How An Extra $220 Changes Lives in Kenya
Catherine Muthoni makes table cloths and beaded bags. For a long time she powered her lights with kerosene. She knew it wasn’t good for her - each hour with the lights on was about as harmful as smoking a packet of cigarettes – but she had no other choice: she couldn’t afford electricity.
Phyllis Wanjiku Kamau began training as a hairdresser but dropped out when her mother became ill with HIV. She’s 28 years old and has three children aged 9, 6 and 1.
Margaret Wanjiru has lived in a tent since the 2007 Kenyan election violence that saw 1,500 people killed and 600,000 displaced. She wants to support her family through bead work and a green grocer business because she says her husband is drunk most of the time. Alcohol is a big problem here. It’s gotten so bad that women have gone from town to town demonstrating against the sale of cheap liquor; in some cases breaking into bars and trashing them.
Australasian charity So They Can has started a micro financing institute (MFI) in Kenya to help people like Catherine, Phyllis and Margaret. Its CEO Cassandra Treadwell says she started the business after becoming concerned at the tactics used by MFIs’ whose bottom line was turning a profit. “They’ll give money to anybody and get them to sign contracts to say ‘If I don’t pay, you can take my house’,” she says. “I don’t like money being lent to poor people who have no capability of repaying it and then they lose the house.”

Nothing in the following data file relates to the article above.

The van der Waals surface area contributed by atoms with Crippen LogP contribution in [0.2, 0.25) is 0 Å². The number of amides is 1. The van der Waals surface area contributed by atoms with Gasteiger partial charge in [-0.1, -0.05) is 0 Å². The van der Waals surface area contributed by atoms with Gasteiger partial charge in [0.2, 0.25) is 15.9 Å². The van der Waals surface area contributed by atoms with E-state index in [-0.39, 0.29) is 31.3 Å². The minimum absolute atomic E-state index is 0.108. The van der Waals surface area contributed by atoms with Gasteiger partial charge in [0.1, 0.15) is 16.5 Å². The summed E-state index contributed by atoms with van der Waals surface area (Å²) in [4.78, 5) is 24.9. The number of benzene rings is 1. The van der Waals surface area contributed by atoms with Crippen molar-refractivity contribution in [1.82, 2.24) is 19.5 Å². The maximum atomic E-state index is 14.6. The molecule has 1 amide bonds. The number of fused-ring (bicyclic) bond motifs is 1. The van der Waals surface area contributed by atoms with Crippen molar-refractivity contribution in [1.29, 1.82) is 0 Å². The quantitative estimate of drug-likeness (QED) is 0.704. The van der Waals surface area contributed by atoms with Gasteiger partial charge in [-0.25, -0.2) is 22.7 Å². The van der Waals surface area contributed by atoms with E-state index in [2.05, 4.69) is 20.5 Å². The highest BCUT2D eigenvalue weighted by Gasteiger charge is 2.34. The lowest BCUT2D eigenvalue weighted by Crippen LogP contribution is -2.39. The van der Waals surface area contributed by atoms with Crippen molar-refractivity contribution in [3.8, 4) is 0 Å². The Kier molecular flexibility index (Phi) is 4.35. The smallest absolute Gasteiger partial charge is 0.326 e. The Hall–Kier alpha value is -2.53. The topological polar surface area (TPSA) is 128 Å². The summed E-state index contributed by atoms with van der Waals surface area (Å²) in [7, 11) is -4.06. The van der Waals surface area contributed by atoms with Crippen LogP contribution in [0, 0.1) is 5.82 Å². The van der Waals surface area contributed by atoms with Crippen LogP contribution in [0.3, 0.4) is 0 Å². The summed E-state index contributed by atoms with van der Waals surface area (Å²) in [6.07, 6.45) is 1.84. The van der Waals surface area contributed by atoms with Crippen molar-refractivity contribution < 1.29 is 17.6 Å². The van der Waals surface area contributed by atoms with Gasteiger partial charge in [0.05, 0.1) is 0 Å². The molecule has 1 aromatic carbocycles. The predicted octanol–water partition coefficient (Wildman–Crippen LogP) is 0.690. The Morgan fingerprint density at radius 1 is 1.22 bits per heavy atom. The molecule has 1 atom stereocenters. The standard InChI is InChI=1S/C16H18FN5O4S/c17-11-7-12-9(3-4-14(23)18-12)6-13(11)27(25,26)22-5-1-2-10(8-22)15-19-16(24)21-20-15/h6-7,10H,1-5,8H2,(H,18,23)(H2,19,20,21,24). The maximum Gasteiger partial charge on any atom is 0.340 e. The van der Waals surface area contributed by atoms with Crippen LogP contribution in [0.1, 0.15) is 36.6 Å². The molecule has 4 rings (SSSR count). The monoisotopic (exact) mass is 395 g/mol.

So They Can set up a different model. First, the women need to train at a business school. Over six 4-5-hour sessions, they explore what kind of business is most suited to them and learn about bookkeeping and how to find and retain customers. Then the women can then apply for a loan of 15,000 Kenyan Shillings, about NZD$220, which must be repaid over a year with interest of 16%. The standard bank interest rate is between 18%-35% and loan sharks charge 35% a month. A month! So They Can Micro Finance Officer Susan Kimani says she tried asking the banks for loans for the women to start small business and was turned away because of a lack of collateral.
Once the $220 loan is repaid, it’s loaned to another woman.
Treadwell believes the model – which has a 100% repayment rate - works because they know the women in the community and take the time to put them through the business school. If things go wrong, and at times things do, business mentors step in to help and a new repayment plan is worked out.
The results are great to see. Catherine, who makes tablecloths, used her micro loan to rent a space at the shopping centre and increased her sales. She now has electricity and doesn’t need to use kerosene.
Phyllis used her micro loan to open a hairdressing salon. She’s attracting customers from all over the region and plans to apply for a second-tier loan of 25,000 shillings to buy a specialised chair, hairdryer and straightening irons.
Phyllis Wanjiku Kamau.
Margaret now runs a small green grocer business from her newly built home in the Internally Displaced Persons Camp.
She’s been here three months, after eight years living in a tent and is proud of what she’s achieved. She told me “my husband is a very good drunkard but I don’t care because I have my own business.”
Sam Hayes is travelling courtesy of Trilogy.